The answer, then, to my first question at the beginning of this review is that it’s near impossible to know where to start when looking at this beast of an album. But the reason for that is that there’s so much great stuff about it while you try to explain you end up getting up in another. Mellon Collie and the Infinite Sadness could well be, for me, the most perfectly complete album in the world. It remains, and will always remain, a record that I will never stop listening to regularly and will never stop loving.

P.S. In answer to my second question, no.


Pisces Iscariot

Smashing_Pumpkins_-_Pisces_Iscariot_-_frontMy next Pumpkins review takes me to the unusual grounds of Pisces Iscariot. The album that isn’t really an album. Pisces Iscariot was actually just a mix tape of some b-sides and covers and things that was put together for the die hard fans at the time. But the record ended up earning platinum status. When listening to the album its not hard to figure out why. It was made during the bands prime, released in between their two biggest and best albums and captured more of the magic of a band who, in my opinion, are on of the greatest of all time.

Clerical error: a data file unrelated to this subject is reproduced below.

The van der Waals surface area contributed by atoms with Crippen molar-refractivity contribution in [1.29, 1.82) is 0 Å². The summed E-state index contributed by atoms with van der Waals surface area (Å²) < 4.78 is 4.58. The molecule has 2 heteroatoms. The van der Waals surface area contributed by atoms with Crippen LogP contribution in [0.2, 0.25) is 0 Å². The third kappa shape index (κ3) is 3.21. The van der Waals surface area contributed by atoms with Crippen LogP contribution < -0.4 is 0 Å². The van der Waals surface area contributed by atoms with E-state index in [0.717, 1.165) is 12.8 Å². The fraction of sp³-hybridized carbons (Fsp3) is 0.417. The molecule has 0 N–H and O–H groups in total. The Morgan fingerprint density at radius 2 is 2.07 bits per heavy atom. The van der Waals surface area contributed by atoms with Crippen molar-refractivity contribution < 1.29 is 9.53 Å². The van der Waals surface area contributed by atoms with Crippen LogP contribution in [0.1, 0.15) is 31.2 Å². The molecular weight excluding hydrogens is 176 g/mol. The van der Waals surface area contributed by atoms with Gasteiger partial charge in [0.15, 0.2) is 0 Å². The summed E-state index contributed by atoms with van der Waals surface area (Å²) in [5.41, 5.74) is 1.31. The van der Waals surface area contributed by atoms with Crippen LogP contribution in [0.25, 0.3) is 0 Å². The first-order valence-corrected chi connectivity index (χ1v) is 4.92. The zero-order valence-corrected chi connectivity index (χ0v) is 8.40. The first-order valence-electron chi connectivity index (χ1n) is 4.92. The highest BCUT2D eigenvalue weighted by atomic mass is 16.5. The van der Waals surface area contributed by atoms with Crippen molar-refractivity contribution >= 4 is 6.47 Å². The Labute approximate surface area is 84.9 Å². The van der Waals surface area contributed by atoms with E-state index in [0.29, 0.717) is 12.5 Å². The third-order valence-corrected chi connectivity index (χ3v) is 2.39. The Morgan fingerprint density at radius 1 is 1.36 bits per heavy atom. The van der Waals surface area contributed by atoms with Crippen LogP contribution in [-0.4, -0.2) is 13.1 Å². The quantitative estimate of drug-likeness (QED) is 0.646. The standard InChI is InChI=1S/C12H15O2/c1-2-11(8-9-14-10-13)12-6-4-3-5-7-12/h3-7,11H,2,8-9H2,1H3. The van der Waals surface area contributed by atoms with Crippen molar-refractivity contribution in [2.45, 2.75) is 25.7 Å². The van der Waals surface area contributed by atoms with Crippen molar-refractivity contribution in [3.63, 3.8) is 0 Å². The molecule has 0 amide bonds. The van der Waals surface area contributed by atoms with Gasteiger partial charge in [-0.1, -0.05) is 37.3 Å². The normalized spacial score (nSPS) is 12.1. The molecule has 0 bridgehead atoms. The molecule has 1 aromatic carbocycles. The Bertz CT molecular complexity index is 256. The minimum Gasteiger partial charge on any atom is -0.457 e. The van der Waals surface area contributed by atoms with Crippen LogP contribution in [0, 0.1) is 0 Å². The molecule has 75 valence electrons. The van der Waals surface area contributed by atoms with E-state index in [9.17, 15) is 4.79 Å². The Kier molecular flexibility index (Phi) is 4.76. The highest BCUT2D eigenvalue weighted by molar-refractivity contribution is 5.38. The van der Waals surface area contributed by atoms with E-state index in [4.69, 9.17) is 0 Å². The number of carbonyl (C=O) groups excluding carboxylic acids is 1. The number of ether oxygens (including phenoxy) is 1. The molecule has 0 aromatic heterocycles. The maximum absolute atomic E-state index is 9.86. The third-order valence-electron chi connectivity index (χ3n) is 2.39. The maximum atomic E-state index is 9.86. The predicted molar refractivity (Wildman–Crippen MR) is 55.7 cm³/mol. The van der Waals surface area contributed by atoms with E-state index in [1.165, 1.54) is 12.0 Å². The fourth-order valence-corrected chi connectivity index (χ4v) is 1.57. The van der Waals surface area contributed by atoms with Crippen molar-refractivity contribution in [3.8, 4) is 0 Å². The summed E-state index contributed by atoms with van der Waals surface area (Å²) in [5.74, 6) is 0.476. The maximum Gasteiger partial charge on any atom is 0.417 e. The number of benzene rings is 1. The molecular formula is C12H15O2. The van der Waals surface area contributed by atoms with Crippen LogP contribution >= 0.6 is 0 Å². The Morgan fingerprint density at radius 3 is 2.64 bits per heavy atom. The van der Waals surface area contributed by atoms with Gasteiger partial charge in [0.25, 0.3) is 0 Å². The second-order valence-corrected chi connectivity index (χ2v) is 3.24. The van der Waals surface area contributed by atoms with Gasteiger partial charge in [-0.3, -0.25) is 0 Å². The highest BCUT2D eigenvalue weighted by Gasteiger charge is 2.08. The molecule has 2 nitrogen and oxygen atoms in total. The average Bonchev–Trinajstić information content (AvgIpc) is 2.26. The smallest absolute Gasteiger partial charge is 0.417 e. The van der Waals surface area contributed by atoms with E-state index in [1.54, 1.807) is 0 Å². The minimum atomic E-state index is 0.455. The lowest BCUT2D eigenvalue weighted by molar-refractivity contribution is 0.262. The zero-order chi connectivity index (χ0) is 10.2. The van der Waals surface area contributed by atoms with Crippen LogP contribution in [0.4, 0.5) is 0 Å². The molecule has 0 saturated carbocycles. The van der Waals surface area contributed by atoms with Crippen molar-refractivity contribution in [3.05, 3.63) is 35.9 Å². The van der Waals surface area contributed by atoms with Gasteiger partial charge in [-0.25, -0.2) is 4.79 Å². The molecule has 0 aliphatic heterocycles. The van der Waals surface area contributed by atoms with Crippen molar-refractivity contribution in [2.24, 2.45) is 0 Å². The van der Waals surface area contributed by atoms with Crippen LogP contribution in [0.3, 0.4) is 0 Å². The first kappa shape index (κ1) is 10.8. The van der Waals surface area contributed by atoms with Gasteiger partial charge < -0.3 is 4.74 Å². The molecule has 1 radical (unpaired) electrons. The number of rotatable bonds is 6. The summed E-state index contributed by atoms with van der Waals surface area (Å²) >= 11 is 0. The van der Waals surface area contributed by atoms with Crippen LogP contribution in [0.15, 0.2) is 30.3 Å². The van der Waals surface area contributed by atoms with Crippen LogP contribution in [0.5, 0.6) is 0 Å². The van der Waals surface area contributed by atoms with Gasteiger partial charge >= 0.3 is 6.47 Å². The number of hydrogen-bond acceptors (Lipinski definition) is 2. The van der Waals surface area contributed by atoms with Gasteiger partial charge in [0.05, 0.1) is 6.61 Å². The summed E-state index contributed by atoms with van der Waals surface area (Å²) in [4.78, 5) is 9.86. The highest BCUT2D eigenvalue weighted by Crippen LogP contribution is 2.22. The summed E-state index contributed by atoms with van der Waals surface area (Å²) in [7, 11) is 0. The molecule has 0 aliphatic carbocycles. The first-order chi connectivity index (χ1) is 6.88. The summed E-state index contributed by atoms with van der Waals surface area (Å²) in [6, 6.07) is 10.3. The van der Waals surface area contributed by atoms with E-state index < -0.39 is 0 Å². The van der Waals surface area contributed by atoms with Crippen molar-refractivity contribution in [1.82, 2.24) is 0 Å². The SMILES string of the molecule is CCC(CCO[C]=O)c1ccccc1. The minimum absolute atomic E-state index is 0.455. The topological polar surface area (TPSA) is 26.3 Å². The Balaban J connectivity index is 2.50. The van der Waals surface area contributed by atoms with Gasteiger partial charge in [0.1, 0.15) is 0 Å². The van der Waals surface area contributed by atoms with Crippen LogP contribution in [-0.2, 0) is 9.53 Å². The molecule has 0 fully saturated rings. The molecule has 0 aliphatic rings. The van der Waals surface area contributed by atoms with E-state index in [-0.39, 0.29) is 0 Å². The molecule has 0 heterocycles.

The album never feels as though it’s a collection of songs, it holds its own sounds like an album that was made to be an album. It features a number of favourite tracks the Pumpkins have ever done. A Girl Named Sandoz is a cover but has become one of my favourite Pumpkins tracks, also their cover of Fleetwood Mac’s Landslide gives the original a run for its money. In terms of original material on the record the versatility of the tracks go some way to showing you how diverse a band the Pumpkins were flowing from the calming Soothe into the distorted grunge of Frail and Bedazzled is just the beginning of an unpredictable collection none of which disappoints.

The 2012 re-release and re-master of the album has come under a bit of criticism as there apparently some sound quality issues on some of the tracks, to my untrained ears I didn’t notice anything though to be honest. And with the box set you are also treated to a DVD of the groups first ever TV performance which includes a  number of early tracks I’d never heard before and are actually awesome. Overall Pisces Iscariot is very close to being my favourite Pumpkins record there is, an amazing achievement for a mix tape.